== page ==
Powerful data collection will form the cornerstone of your branding strategy, as this information offers a window into the minds of your prospects. Who are you targeting? What are their pain points? What do your buyers have in common? CRM software can help you track a person’s engagement with your enterprise across all channels so you can move from short-lived single-serving interactions to sustainable relationship building. In physical stores, you can install beacons or in-store sensors to understand how shoppers are experiencing your brand.
Data analytics, keyword research, social listening, and customer relationship management will likely lead you to discover potential partnerships for your brand. You may find organizations that share the same goals as you, though they may not be direct competitors. Sports teams, charities, community groups, service providers, retailers, or tech providers can all make valuable partners. With newfound partners, you can get your brand out in front of new crowds, launch mutually-beneficial campaigns, and take advantage of your partners’ existing marketing infrastructures.
Brand Recall Technology
The utilization of modern technology is not to be overlooked when creating a brand recall strategy. The average adult spends approximately 3 hours and 43 minutes on mobile devices each day. For brands looking to acquire and hang onto market share, there is no more valuable medium than the smartphone.
Over 230 million Americans own a smartphone, and 79% of these users have made a purchase through a mobile website or app within the last six months. Not only are shoppers buying with mobile, but they’re increasingly using mobile to enhance the in-store experience and assist with purchases.
Technology like beacons, QR codes, video, virtual reality, and mobile apps represent the new frontier of marketing. What better way to stay fresh in the mind of shoppers than to make your appeal while shoppers are in-store and ready to buy? Unaided brand recall is not enough in this environment, as nearly a third of shoppers will change their mind on a purchase based on information from a mobile device in-store.
Shopkick is one of America’s top mobile shopping rewards platforms. The app has a highly engaged, highly loyal user base who shop on a regular basis. Here’s how the rewards platform works: Shopkickers begin their purchase journey by browsing engaging in-app content from several brands and retailers, whether they’re at home or on-the-go. This content includes curated lookbooks, informative video ads, and more. For partners, this content helps build pre-shop awareness and consideration and cements your brand in shoppers’ minds. Users can check the Shopkick app to see which brands or retailers offer “kicks,” or rewards points, which incentivize shoppers to visit a store or browse online. In-store, Shopkick utilizes an engaging gamification strategy that drives shoppers to products at-shelf and encourages physical product interaction in exchange for kicks. This allows brands to boost product awareness when it truly matters most—in-aisle, with the product in hand. By offering users an additional kick incentive for making a purchase, Shopkick closes the loop and drives sales. Eventually, Shopkick users redeem their kicks for free gift cards, which builds a positive affinity and loyalty for the brands and retailers that awarded them, aiding in the ability for consumers to recall those brands.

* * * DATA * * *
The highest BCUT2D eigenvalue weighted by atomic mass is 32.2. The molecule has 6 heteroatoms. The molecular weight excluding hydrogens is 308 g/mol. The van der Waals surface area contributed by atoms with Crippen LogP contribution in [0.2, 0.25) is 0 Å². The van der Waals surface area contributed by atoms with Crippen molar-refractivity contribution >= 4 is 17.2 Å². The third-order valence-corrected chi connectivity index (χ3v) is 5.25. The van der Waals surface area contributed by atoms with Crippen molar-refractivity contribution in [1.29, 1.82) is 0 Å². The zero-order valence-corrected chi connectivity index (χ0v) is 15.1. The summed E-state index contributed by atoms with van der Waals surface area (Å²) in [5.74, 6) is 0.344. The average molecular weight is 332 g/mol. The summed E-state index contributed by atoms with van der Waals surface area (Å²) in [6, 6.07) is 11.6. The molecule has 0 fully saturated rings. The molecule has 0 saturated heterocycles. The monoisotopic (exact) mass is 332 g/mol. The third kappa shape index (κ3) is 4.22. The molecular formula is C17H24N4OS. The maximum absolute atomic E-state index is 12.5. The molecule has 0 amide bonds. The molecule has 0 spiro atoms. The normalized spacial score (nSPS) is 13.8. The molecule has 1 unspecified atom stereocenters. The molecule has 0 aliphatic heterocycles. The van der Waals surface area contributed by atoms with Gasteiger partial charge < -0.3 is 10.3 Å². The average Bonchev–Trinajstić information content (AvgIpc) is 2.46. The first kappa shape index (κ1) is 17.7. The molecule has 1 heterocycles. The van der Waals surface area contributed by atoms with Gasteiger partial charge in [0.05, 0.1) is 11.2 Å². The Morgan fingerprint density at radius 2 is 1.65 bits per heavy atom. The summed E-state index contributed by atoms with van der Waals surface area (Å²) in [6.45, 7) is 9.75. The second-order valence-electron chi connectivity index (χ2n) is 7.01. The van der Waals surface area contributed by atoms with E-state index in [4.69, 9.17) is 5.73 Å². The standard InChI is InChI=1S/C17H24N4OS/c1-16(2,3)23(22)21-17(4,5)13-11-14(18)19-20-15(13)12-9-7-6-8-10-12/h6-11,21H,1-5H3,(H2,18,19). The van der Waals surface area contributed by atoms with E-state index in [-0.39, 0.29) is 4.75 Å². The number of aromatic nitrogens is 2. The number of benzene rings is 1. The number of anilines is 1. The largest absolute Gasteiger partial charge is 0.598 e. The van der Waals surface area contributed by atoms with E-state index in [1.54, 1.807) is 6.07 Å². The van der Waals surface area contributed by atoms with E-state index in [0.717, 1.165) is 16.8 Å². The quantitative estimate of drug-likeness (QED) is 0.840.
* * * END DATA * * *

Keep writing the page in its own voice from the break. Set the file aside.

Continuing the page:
Brand recall is easy if you’re McDonald’s with its iconic golden arches or if you’re Nike with its memorable “Just do it” slogan. The process of brand building and recall takes decades to achieve, even for the nation’s most popular, well-established companies. Given the number of company mergers and collapses over the years, it’s clear an enterprise can’t rely upon name recognition alone to thrive in the modern environment. A robust brand recall strategy will give you the foundation for success, but you must harness the latest technology to go that extra mile, remaining fresh, relevant, and ever-present in the lives of consumers.